From Next City: “Cleverly designed by the prominent New York landscape architecture firm Balmori Associates, the park consists of undulating berms bookended by two earthen mounds intended, Fung says, to riff on the boardwalk’s iconic dipping-and-rising roller coasters.”
Photo: Liz Spikol
Not enough people going to Atlantic City? Then the Atlantic City Alliance will bring AC to the people. The ”Live From AC” roadshow starts this weekend in Philly with a pop-up casino resort (15,000 lbs. and two stories) at the waterfront that includes “key AC experiences” all framed by the “DO AC” advertising campaign.
The Alliance is a nonprofit that markets the city to tourists, which has been an uphill battle in recent months. So the organization has partnered with BMF, a company that helps build brands with experiential marketing of this kind. This roadshow will also go to Baltimore and NYC.
In a statement, Atlantic City Alliance President Liza Cartmell said the goal of the roadshow is to ”introduce AC to people in a new way, create a social media buzz and represent all 12 casinos in key markets.” She said it’s an opportunity to engage “our target audience of fun seekers.” (Are there fun seekers in Philly? If so, where do they pass the time? Not on SEPTA, that’s for sure.)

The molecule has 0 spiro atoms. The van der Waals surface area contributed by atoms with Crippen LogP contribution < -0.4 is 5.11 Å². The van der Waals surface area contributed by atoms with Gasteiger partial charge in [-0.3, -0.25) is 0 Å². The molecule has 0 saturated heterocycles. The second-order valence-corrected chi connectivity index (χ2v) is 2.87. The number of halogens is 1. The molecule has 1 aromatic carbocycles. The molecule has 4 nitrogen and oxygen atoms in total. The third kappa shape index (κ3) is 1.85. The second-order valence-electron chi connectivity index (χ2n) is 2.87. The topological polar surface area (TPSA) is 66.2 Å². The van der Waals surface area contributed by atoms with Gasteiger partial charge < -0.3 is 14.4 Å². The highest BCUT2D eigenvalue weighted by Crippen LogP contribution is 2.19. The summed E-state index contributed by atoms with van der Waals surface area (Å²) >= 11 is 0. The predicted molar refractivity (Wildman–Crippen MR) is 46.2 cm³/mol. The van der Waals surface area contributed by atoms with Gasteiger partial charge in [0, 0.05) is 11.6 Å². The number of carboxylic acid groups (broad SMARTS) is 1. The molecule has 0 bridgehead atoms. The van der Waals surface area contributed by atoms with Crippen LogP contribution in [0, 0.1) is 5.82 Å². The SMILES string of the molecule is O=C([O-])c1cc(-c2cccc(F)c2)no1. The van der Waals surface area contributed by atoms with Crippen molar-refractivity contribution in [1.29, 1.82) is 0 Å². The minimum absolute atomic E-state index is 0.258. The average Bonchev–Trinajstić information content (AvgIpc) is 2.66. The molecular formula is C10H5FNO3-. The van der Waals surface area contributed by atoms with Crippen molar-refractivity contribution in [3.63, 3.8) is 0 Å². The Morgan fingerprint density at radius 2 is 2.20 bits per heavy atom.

Photo by SameOld2010" via Flickr.
Cedars Crossing. Photo via Naked Philly.
• Valley Forge casino revenue is up [Inquirer] • Home price gains bring sellers off the sidelines [AP] • Thousands of borrowers to get mortgage payments reduced [CNN Money] • Cedars Crossing Looks to be Finished. And It’s Really Orange. [Naked Philly] • Fitz4 condos finally appear in Graduate Hopsital [Philly Real Estate Blog] • [...]